Current government policy often makes brownfield sites the only viable option for much needed new commercial and industrial developments. However, the already hard-hit industrial sector in the UK can be faced with the additional obstacle of assessing suspected land contamination before remediation can occur and new developments can be built. The issues involved in such remediation are often difficult – even the decision on whether any land contamination will actually result in a risk to human health is complex.

Yet decisions of this sort are required at many stages of a development project, and getting it right is crucial. When land is transferred between an industrial problem-holder and a potential investor, both sides may well require their own contamination assessment. The buyer will need to estimate the likely cost of any remediation which will influence their judgement of market value. The seller will wish to establish a realistic price for their site. Potential funders may want reassurance that the site is worth the money lent. Later regulators will need to be sure that the site is suitable for use post-redevelopment and that it does not present an unacceptable risk to either human health or the environment. What all parties want the most is a simple set of numbers for concentrations of contaminants in soil to use as a benchmark for assessing land contamination.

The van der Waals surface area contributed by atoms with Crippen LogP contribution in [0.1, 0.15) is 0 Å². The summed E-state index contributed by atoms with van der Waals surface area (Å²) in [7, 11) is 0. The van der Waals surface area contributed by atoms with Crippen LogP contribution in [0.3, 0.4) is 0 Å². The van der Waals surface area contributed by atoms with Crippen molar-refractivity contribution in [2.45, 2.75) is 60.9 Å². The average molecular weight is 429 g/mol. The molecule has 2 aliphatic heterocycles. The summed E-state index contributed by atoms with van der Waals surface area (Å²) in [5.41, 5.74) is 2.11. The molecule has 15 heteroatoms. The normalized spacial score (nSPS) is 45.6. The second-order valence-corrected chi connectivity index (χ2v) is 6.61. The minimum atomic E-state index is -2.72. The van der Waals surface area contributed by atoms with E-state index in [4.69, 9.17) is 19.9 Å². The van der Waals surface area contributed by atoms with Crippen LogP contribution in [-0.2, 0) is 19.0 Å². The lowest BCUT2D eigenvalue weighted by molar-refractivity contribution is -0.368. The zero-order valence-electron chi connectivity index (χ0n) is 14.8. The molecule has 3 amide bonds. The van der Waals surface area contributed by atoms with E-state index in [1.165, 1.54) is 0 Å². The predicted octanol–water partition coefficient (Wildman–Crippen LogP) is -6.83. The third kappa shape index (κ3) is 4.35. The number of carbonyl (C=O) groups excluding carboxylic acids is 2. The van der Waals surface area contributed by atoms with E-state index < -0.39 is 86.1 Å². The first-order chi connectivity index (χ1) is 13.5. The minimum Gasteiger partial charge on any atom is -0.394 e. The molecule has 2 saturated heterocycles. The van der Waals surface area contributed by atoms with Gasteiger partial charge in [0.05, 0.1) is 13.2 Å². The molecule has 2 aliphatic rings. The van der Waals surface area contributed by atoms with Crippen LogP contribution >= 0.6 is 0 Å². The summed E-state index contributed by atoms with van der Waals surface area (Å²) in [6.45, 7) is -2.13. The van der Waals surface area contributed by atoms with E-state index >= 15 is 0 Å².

It all becomes CLEA

In the past the primary benchmarks used were the ICRCL trigger values, sometimes supplemented by guideline values from other countries such as the Netherlands. More detailed ‘site-specific’ risk assessment was then sometimes used by consultants for complex sites, or to establish that the contamination would not present a risk to specified receptors, given the actual site conditions. The ICRCL values were withdrawn in December 2002 by Defra, because they were not consistent with a transparent framework, as required under Part IIA of Environmental Protection Act 1990. Although Part IIA applies to current rather than future use, the Office of the Deputy Prime Minister has made it clear that this approach also applies to redevelopment. In March 2002 Defra and the Environment Agency (EA) launched the Contaminated Land Exposure Assessment (CLEA) model, together with a suite of Soil Guideline Values (SGVs) intended to replace ICRCL for human health receptors.